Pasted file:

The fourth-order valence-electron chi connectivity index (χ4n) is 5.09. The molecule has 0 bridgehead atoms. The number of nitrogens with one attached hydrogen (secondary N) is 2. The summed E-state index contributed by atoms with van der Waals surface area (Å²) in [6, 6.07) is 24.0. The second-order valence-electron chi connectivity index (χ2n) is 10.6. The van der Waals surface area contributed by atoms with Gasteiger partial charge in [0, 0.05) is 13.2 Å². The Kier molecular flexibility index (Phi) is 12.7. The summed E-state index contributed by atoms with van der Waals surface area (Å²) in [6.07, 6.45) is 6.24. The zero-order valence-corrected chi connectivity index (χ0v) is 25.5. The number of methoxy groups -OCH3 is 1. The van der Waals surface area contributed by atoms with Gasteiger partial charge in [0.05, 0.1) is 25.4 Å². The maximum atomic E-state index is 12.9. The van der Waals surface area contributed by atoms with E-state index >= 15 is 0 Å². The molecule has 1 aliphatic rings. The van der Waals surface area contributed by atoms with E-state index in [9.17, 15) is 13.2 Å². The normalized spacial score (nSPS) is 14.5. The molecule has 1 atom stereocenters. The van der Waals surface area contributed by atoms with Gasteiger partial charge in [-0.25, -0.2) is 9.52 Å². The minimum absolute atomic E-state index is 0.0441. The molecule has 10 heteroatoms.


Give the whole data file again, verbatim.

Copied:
The fourth-order valence-electron chi connectivity index (χ4n) is 5.09. The molecule has 0 bridgehead atoms. The number of nitrogens with one attached hydrogen (secondary N) is 2. The summed E-state index contributed by atoms with van der Waals surface area (Å²) in [6, 6.07) is 24.0. The second-order valence-electron chi connectivity index (χ2n) is 10.6. The van der Waals surface area contributed by atoms with Gasteiger partial charge in [0, 0.05) is 13.2 Å². The Kier molecular flexibility index (Phi) is 12.7. The summed E-state index contributed by atoms with van der Waals surface area (Å²) in [6.07, 6.45) is 6.24. The zero-order valence-corrected chi connectivity index (χ0v) is 25.5. The number of methoxy groups -OCH3 is 1. The van der Waals surface area contributed by atoms with Gasteiger partial charge in [0.05, 0.1) is 25.4 Å². The maximum atomic E-state index is 12.9. The van der Waals surface area contributed by atoms with E-state index >= 15 is 0 Å². The molecule has 1 aliphatic rings. The van der Waals surface area contributed by atoms with E-state index in [9.17, 15) is 13.2 Å². The normalized spacial score (nSPS) is 14.5. The molecule has 1 atom stereocenters. The van der Waals surface area contributed by atoms with Gasteiger partial charge in [-0.25, -0.2) is 9.52 Å². The minimum absolute atomic E-state index is 0.0441. The molecule has 10 heteroatoms.